Illinois Central argued in its summary judgment motion that Doty could not establish that his working conditions were unsafe or that Illinois Central reasonably should have foreseen that the conditions were unsafe or inadequate. In support of that argument, Illinois Central pointed to Doty's own deposition testimony to the effect that he did not believe his working conditions to be inadequate in any way, and that he had never complained to the railroad about the tools provided him or about the training he received in using those tools. Because Doty ultimately would bear the burden at trial of establishing Illinois Central's negligence, he bore the burden on summary judgment of producing sufficient evidence to enable a jury to conclude that his working conditions were unsafe and that Illinois Central should have known of those unsafe conditions. See Celotex Corp. v. Catrett, 477 U.S. 317, 322, 106 S.Ct. 2548, 91 L.Ed.2d 265 (1986); Richards v. Combined Ins. Co. of Am., 55 F.3d 247, 251 (1995). He wholly failed to meet that burden.
Doty's response to the summary judgment motion was not a model of legal craftsmanship. As the district court noted, that response did not purport to identify what specifically it was about Doty's workplace that rendered it unsafe. Doty did not produce any evidence, for example, describing the particular tools he considered to be unsafe, nor did he detail the procedures or training methods that he believed to be inadequate. In that regard, then, we are left merely with the bare allegation in his complaint that the workplace was unsafe, and that allegation alone is insufficient to stave off Illinois Central's summary judgment motion. See Fed.R.Civ.P. 56(e); see also Valance v. Wisel, 110 F.3d 1269, 1275 (1997).
Nor do we think the evidence excluded by the district judge, the report of Dr. Gary Herrin, was sufficient to establish that Doty's particular workplace was unsafe. That report merely indicated that by 1985, “there was a sufficient number of studies in the scientific literature linking occupational stress to carpal tunnel syndrome that a knowledgeable health and safety professional should have known of the risks.” (R. 33, at 3 & Ex. B.) That is a general opinion that is in no way linked to Doty's particular workplace. Indeed, Doty admits that his expert did not conduct a study of his particular workplace or of the type of tools that he used in his work for Illinois Central. In fact, Doty has pointed us to no place in the record that would even establish what those tools were. Without some link to Doty's particular workplace or the particular types of tools that he was required to use, Dr. Herrin's testimony, even if admissible under Rule 702, is far too general to permit a jury to conclude that Doty's particular workplace was unsafe. Cf. Aparicio v. Norfolk & Western Ry. Co., 84 F.3d 803, 811-12 (6th Cir.1996) (describing particularized evidence in that case that was sufficient to permit a jury to conclude that the railroad knew or should have known of the risk that its employees may develop carpal tunnel syndrome).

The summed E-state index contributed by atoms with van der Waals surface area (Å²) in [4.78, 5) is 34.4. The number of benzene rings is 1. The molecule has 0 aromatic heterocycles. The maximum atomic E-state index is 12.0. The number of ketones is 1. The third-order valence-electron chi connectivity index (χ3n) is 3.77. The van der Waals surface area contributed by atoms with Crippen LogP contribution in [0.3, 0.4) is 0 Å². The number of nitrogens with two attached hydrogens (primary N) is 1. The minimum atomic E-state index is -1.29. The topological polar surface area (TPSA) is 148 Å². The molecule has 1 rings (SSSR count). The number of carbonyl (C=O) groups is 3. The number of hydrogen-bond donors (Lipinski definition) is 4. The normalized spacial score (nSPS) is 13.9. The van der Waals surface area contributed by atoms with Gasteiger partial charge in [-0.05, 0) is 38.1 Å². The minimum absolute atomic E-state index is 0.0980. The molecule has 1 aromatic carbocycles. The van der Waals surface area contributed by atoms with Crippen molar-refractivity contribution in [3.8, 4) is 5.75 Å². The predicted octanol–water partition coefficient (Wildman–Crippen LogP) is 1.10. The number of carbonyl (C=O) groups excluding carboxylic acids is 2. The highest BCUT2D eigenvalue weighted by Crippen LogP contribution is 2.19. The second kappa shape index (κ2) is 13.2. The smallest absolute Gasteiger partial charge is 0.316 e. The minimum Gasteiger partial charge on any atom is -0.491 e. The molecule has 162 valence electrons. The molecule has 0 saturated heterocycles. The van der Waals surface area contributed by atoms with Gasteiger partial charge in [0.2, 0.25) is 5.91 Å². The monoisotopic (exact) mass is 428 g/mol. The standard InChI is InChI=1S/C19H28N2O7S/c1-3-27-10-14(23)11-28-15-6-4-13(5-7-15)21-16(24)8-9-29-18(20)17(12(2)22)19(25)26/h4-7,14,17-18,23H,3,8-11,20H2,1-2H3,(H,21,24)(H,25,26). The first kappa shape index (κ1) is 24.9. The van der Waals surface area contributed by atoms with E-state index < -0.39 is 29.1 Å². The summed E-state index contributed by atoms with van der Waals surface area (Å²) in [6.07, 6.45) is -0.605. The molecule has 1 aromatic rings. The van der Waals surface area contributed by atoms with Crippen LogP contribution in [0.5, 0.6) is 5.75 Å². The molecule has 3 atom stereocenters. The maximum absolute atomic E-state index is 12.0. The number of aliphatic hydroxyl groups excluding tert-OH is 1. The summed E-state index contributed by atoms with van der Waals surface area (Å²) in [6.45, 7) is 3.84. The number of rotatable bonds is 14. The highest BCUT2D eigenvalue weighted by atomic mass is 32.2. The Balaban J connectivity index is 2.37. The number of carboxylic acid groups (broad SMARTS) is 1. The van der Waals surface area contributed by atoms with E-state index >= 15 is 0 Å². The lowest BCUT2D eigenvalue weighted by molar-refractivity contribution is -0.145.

Given the dearth of evidence in the summary judgment record to support his negligence claim, Doty understandably resorts to relying on the relaxed evidentiary burden imposed upon plaintiffs in FELA actions. See, e.g., Harbin v. Burlington Northern R.R. Co., 921 F.2d 129, 131 (7th Cir.1990) (“the quantum of evidence required to establish liability in a FELA case is much less than in an ordinary negligence action.”). As we explained in Lisek v. Norfolk & Western Ry. Co., 30 F.3d 823, 832 (7th Cir.1994), cert. denied, 513 U.S. 1112, 115 S.Ct. 904, 130 L.Ed.2d 787 (1995), a FELA action must be submitted to a jury, rather than resolved on summary judgment, even where the evidence of employer negligence is only slight. See also Rogers v. Missouri Pac. R.R. Co., 352 U.S. 500, 506-07, 77 S.Ct. 443, 1 L.Ed.2d 493 (1957) (the plaintiff's proof must “justify with reason” the conclusion that employer negligence played any part in producing the plaintiff's injury); Harbin, 921 F.2d at 131. But that relaxed evidentiary standard does not mean that a trial is required where the plaintiff comes forward with next to no evidence at all, for FELA is not a strict liability statute. See Lisek, 30 F.3d at 832 (“[A] FELA plaintiff is not impervious to summary judgment. If the plaintiff presents no evidence whatsoever to support the inference of negligence, the railroad's summary judgment motion is properly granted.”); see also Robert v. Consolidated Rail Corp., 832 F.2d 3, 6 (1st Cir.1987). Doty seems to have treated it as such in responding to Illinois Central's summary judgment motion, for he pointed to no evidence from which a jury could reasonably find that this particular workplace was unsafe. We therefore conclude that summary judgment was properly entered for the defendant railroad.
ILANA DIAMOND ROVNER, Circuit Judge.